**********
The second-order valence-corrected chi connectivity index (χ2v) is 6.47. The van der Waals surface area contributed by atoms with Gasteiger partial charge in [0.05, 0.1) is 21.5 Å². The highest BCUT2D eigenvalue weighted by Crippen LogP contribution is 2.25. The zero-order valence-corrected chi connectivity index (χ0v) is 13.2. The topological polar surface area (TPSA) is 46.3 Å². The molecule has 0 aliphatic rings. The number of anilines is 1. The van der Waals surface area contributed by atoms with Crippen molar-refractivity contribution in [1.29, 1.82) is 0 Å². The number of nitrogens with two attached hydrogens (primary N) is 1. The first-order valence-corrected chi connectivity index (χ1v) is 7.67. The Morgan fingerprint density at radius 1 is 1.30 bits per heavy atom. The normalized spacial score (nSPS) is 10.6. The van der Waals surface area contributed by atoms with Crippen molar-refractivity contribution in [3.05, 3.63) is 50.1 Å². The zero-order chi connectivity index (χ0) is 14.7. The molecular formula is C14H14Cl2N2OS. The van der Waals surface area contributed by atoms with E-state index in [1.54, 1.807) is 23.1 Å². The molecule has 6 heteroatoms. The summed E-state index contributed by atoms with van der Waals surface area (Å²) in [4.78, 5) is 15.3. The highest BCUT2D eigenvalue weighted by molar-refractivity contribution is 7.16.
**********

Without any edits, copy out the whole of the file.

The second-order valence-corrected chi connectivity index (χ2v) is 6.47. The van der Waals surface area contributed by atoms with Gasteiger partial charge in [0.05, 0.1) is 21.5 Å². The highest BCUT2D eigenvalue weighted by Crippen LogP contribution is 2.25. The zero-order valence-corrected chi connectivity index (χ0v) is 13.2. The topological polar surface area (TPSA) is 46.3 Å². The molecule has 0 aliphatic rings. The number of anilines is 1. The van der Waals surface area contributed by atoms with Crippen molar-refractivity contribution in [1.29, 1.82) is 0 Å². The number of nitrogens with two attached hydrogens (primary N) is 1. The first-order valence-corrected chi connectivity index (χ1v) is 7.67. The Morgan fingerprint density at radius 1 is 1.30 bits per heavy atom. The normalized spacial score (nSPS) is 10.6. The van der Waals surface area contributed by atoms with Crippen molar-refractivity contribution in [3.05, 3.63) is 50.1 Å². The zero-order chi connectivity index (χ0) is 14.7. The molecular formula is C14H14Cl2N2OS. The van der Waals surface area contributed by atoms with E-state index in [1.54, 1.807) is 23.1 Å². The molecule has 6 heteroatoms. The summed E-state index contributed by atoms with van der Waals surface area (Å²) in [4.78, 5) is 15.3. The highest BCUT2D eigenvalue weighted by molar-refractivity contribution is 7.16.